Johnson, who works at Clarks Grove State Bank, said while she hasn’t served on a school board she worked closely with one when she was the human resources director at Austin Public Schools. She said the biggest challenge then was making cuts to personnel, but successes included passing referendums and working to get community support.
Erickson said a success has been helping administrators in the district fulfill their duties and better defining policies in the district. A challenge has been focusing on the board’s big picture ideas while also trying to lend a supportive ear to concerned citizens.
Laurie said she thinks the school board has been doing “incredible things” and looking at different ways to educate students. A challenge she’s seen is financing from the state government and how that affects the district.
Leland said he’s been glad to be a part of a board that has had successes like transitioning to a governance model. That is also a challenge he iterated because it can be difficult to not go back to micromanaging as a board.
Nelson said she thinks the board has done a good job of connecting with the business community and keeping students in the district. A challenge the board faces is continuing to provide programs with less funding.
“We’re doing what’s best for kids,” Nelson said.
Other questions the candidates faced included ones about bullying in the schools, how they would deal with unions and how they felt about lobbying for support staff in the schools.
Candidates all agreed that bullying is an issue that needs to be discussed. Incumbent school board members said that they would like to see the anti-bullying policy enforced by administrators, principals, teachers and anyone who sees the problem.
“Bullying isn’t just kids, it’s an entire community problem,” Edwin said. “It isn’t going to go away.”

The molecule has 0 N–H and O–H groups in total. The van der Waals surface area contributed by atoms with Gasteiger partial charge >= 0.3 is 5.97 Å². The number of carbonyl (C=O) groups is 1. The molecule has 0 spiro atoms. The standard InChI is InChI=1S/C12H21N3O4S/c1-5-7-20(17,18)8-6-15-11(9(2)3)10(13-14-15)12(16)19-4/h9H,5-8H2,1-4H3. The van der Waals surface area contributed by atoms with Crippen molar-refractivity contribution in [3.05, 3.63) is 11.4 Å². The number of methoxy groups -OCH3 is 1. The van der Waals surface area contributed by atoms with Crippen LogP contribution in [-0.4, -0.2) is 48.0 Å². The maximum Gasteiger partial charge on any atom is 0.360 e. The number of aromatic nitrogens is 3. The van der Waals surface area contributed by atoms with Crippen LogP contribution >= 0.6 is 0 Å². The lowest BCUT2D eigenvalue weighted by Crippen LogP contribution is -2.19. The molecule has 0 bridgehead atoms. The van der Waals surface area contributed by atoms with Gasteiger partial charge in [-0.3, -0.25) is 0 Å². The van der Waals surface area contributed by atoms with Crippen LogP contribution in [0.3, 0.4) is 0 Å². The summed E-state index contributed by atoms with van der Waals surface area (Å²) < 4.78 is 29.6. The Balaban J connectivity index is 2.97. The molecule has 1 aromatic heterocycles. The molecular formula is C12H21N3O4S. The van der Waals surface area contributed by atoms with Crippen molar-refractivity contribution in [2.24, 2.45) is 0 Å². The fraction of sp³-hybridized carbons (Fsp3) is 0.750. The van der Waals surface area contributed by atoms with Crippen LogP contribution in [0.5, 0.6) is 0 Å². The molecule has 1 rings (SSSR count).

On the topic of support staff like lunchroom workers and custodians, the candidates all agreed that all district employees are valuable. Laurie said that the district’s buildings are great because of all the support staff, but that labor is sometimes vulnerable to cuts.
“Sometimes that’s the way it has to go, but every employee is important,” Laurie said.
Regarding the board’s dealings with unions, Leland said the district is lucky to have administrators who are knowledgeable about bargaining units to deal with issues and contracts. Nelson agreed that the district handles bargaining units well and keeps the board members informed and knowledgeable.
“Unions are a significant reason why our district works,” Erickson said.
Candidates were able to make an opening statement, have one minute to answer all questions and the opportunity for a closing statement. Questions were submitted before the debate and during the debate to the moderator. About 35 people attended the debate, which was also broadcast on the city’s government access channel.
The school board debate was sponsored by the Albert Lea-Freeborn County Chamber of Commerce in the City Council chambers at City Hall. Moderator was KIMT’s Raquel Hellman.
There will be a debate at 7 p.m. today including city and county candidates.